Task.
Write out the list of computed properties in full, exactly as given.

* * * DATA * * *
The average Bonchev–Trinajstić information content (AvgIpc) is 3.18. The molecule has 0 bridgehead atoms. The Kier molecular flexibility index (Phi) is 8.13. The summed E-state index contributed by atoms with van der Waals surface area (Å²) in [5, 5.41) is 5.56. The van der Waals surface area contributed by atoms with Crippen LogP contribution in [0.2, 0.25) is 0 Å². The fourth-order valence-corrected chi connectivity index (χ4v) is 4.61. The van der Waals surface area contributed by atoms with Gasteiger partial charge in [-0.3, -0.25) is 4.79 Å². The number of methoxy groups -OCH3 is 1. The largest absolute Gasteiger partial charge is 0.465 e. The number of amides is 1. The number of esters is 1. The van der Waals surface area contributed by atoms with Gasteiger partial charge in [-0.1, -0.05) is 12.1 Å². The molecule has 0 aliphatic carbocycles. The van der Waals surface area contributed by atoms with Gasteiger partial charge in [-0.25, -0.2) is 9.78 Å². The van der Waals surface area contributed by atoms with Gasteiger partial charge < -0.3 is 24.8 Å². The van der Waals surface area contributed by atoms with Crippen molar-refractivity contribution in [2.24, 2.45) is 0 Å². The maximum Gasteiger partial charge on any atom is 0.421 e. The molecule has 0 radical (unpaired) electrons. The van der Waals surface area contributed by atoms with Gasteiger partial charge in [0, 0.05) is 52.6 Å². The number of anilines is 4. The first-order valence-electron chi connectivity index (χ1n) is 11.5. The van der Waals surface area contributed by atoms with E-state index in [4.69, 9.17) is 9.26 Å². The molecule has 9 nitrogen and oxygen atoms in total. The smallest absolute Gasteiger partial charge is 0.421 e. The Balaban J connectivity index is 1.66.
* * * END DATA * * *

The average Bonchev–Trinajstić information content (AvgIpc) is 3.18. The molecule has 0 bridgehead atoms. The Kier molecular flexibility index (Phi) is 8.13. The summed E-state index contributed by atoms with van der Waals surface area (Å²) in [5, 5.41) is 5.56. The van der Waals surface area contributed by atoms with Crippen LogP contribution in [0.2, 0.25) is 0 Å². The fourth-order valence-corrected chi connectivity index (χ4v) is 4.61. The van der Waals surface area contributed by atoms with Gasteiger partial charge in [-0.3, -0.25) is 4.79 Å². The number of methoxy groups -OCH3 is 1. The largest absolute Gasteiger partial charge is 0.465 e. The number of amides is 1. The number of esters is 1. The van der Waals surface area contributed by atoms with Gasteiger partial charge in [-0.1, -0.05) is 12.1 Å². The molecule has 0 aliphatic carbocycles. The van der Waals surface area contributed by atoms with Gasteiger partial charge in [-0.25, -0.2) is 9.78 Å². The van der Waals surface area contributed by atoms with Gasteiger partial charge < -0.3 is 24.8 Å². The van der Waals surface area contributed by atoms with Crippen molar-refractivity contribution in [2.24, 2.45) is 0 Å². The maximum Gasteiger partial charge on any atom is 0.421 e. The molecule has 0 radical (unpaired) electrons. The van der Waals surface area contributed by atoms with Gasteiger partial charge in [0, 0.05) is 52.6 Å². The number of anilines is 4. The first-order valence-electron chi connectivity index (χ1n) is 11.5. The van der Waals surface area contributed by atoms with E-state index in [4.69, 9.17) is 9.26 Å². The molecule has 9 nitrogen and oxygen atoms in total. The smallest absolute Gasteiger partial charge is 0.421 e. The Balaban J connectivity index is 1.66.